Keith Jackson has delivered a brutal attack on David Graham- the Ibrox PR chief that reigned in the club’s message for fans to stay at home on Saturday.
With Steven Gerrard mainly on mute or sending out half-hearted messages the consequences were splattered across Social Media throughout Saturday night.
That led Nicola Sturgeon into the issue as she slammed the fans and the club for failing to deal with the anti-Catholic prejudice of many followers. On the basis of one video that emerged last night it seems that those prejudices are rife in the home dressing room.
Graham took charge of PR and media related issues at Ibrox last March and has asserted control even stronger than James Traynor.
From time to time news has surfaced on Social Media of reporters or publications being denied Ibrox access but such is the level of control that no publication or broadcaster has admitted to those restrictions.
Back in March, ahead of the Glasgow Derby, both clubs sent out clear messaging from high profile players and management that fans had to stay away from the match venue. That order came from the Scottish Government, last week the message was heavily diluted with inevitable consequences.
After detailing in the Daily Record what could have been done to prevent the city centre carnage Jackson goes into detail with:
Instead? The man in charge of the club’s communications strategy actually personally prevented Gerrard from addressing the situation.
The manager was invited to appeal for common sense to prevail during a press conference at the start of last week, ahead of Wednesday night’s scene setting victory in Livingston.
It was pointed out to Gerrard that Police Scotland had, earlier that same day, released a statement expressing obvious concern over a plan for fans to gather outside Ibrox on trophy day before marching into George Square.
Gerrard was asked by one reporter if he had a message for those fans.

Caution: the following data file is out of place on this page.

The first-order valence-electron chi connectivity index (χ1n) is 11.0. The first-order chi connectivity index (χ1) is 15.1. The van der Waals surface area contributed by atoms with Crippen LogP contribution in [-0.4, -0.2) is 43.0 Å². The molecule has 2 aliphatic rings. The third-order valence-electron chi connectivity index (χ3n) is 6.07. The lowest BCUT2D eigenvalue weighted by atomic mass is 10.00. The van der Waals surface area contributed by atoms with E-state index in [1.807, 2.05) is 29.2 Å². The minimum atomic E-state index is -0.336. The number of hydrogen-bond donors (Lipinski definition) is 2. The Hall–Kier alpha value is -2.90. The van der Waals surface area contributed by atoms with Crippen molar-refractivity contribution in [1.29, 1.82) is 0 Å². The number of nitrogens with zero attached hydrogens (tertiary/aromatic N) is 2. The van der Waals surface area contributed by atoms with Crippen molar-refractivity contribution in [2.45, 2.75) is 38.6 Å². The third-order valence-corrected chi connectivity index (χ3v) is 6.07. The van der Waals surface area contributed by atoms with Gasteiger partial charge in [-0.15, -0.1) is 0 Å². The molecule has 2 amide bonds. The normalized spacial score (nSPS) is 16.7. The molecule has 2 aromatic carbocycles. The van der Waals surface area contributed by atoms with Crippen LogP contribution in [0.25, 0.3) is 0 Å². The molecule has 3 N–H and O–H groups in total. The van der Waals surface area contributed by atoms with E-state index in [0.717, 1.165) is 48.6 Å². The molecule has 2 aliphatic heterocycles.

Before he had time to answer he was shut down by the club’s novice PR man David Graham, who can be heard replying: “The club’s message will come out later this week. We’re fully focused on Livingston and that’s not an appropriate question.”
Not an appropriate question? That’s the kind of line you’d expect to hear trotted out in North Korea, never mind inside a football club on Glasgow’s south side.
Now the toe-curling consequences of this blatant lack of preventative action have become a cause for serious reflection, perhaps someone inside Ibrox should be holding Graham’s feet to the flames. At the very least he should be told to explain himself and asked why he failed to utilise and exploit the connection between Gerrard and the club’s supporters.
If anyone could have persuaded them to abide by the rules it would have been this immaculate manager and leader of men.
But rather than put Gerrard’s face to the public messaging – or asking others like McGregor and Davis to front it up – two days after Graham’s clumsy, classless intervention, the club issued a statement.
After going through the statement Jackson concluded with:
The resulting scenes should not just shame the man responsible for sending out that woefully inadequate message. His role in all of this must be examined and it would be too if everyone else inside Ibrox shared the manager’s sense of professionalism.